• Adding further complexity to an already complex tax system in Canada, as these proposals may do, will work against tax simplification and its associated benefits for government, taxpayers and business.
  • A simpler and more efficient tax system would assist taxpayers with compliance, improve fairness and increase tax revenue collections that are necessary to support economic and social challenges.

Efficiency

  • Making ad hoc changes to long-standing legitimate tax structures, that are utilized by a wide array of businesses of all sizes and income levels, may not be an effective way to improve Canada’s tax system and it could lead to unintended outcomes and require further fixes.
  • These proposed tax changes will likely increase the tax and administrative costs of running a business, which could adversely impact the entrepreneurial drive.

In CPA Canada’s view, Canada’s tax system needs a comprehensive review to improve its simplicity, efficiency, fairness and competitiveness. By adding complexity and inefficiencies, these proposals may work against that goal. Further, they could undermine the government’s focus on building an entrepreneurial, knowledge-based, and innovation-driven economy.

In the public interest, CPA Canada has undertaken two recent actions. First, CPA Canada has brought views and concerns forward to the attention of the Finance Minister’s Office. Second, as previously mentioned, CPA Canada has called on the government to extend the consultation period to ensure that all of the concerns raised can be thoroughly researched and analyzed, and the potential impacts on Canadian businesses and individuals can be properly identified and estimated.

Reminder

The deadline for submissions to Finance Canada in response to the consultation paper is October 2, 2017. Finance Canada is receiving responses via email. CPA Canada continues to welcome your comments.

 

 

Update: August 22, 2017

The July 2017 paper  from Finance Canada and accompanying draft legislation set out proposals that would eliminate some commonly used tax planning strategies available to owners of private corporations.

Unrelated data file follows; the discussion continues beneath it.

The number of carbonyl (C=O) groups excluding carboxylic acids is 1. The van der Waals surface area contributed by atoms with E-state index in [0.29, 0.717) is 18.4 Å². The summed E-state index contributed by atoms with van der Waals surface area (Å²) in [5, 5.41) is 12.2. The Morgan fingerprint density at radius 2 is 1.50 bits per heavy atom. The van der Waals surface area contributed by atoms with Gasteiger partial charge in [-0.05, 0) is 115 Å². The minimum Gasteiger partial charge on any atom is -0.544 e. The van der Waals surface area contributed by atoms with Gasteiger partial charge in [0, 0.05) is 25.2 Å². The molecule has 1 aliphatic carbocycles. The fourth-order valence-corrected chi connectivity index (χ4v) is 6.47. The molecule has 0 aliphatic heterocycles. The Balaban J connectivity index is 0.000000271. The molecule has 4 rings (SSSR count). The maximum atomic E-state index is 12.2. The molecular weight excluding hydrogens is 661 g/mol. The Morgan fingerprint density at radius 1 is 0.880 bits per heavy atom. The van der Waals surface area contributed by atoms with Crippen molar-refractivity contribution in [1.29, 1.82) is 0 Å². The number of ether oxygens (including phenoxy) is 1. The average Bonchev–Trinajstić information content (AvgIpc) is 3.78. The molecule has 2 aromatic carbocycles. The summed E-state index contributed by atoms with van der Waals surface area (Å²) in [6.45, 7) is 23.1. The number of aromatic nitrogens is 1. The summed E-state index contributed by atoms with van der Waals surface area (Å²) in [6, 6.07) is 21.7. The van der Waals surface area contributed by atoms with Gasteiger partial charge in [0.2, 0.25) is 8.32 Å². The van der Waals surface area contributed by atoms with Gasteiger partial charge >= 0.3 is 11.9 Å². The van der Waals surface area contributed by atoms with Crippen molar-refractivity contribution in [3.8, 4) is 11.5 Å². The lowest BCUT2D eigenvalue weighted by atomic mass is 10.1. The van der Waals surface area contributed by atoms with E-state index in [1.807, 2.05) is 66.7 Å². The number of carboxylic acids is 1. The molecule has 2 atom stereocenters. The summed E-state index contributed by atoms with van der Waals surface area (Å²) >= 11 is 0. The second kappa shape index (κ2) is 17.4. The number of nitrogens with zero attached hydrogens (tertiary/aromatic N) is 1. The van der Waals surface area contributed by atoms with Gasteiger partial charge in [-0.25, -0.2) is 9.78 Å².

These changes could have significant impacts on private companies of all sizes, their owners and families, and Canada’s economy overall. Given the scope of these changes, CPA Canada believes it’s crucial to the public interest for the government to examine all the implications and alternatives before enacting these proposals into law. Actions that CPA Canada is undertaking include:

  • requesting the government extend the 75-day consultation period beyond October 2, 2017 to allow adequate time for research, analysis and understanding of the proposals’ wide-ranging impacts
  • hosting meetings with tax practitioners, legal practitioners and other stakeholders to evaluate the proposals, identify potential concerns and develop solutions
  • inviting CPA members to provide their comments to help inform our submission
  • taking an active role in consultation events hosted by other national organizations, including the Society for Trust and Estate Practitioners and the Canadian Tax Foundation
  • supporting the Joint Committee on Taxation of the Canadian Bar Association and CPA Canada in the development of its submission to the consultation

These and other activities are helping CPA Canada to develop its response to Finance Canada’s consultation. In a detailed submission to the government, CPA Canada will assert the principles that any changes to tax policy in this area should be designed to ensure tax fairness for all taxpayers while avoiding undue complexity, and also to promote and support entrepreneurialism and competitiveness in Canada.

Further, tax policy changes of this magnitude should be developed with extensive consultation and collaboration with the tax community, Canadian businesses and other key stakeholders. Ideally, CPA Canada believes that instead of adding more complexity to the tax system with these changes, the government should consider them within a comprehensive, top-to-bottom review of Canada’s tax legislation.

If you have thoughts on the private corporation tax proposals that you’d like to share with CPA Canada for consideration, please email us with your ideas.

 

 

July 28, 2017

Following up on a 2017 federal budget commitment, the Department of Finance Canada has launched a public consultation process to review the use of tax planning strategies involving private corporations. 

We recognize that this is an issue of importance to members and to the Canadian public in general. As we consult with members and other stakeholders, our overriding consideration will be to ensure the public interest is served by Canada’s tax system.  

The Minister of Finance has stated that the “government is committed to increasing the fairness of the tax system, while ensuring that the system is competitive and supports growth.” CPA Canada believes that the consultation process must consider the issue from a wide array of perspectives, such as fairness, simplicity and efficiency. It must also ensure there are measures in place to encourage and support business creation and development for a stronger economy that benefits all Canadians.

CPA Canada will carefully review the government’s proposed changes and submit its views and recommendations to Finance Canada as part of this public consultation process. If you have any comments on the consultation document for our consideration, please submit your views to governmentconsultations@cpacanada.ca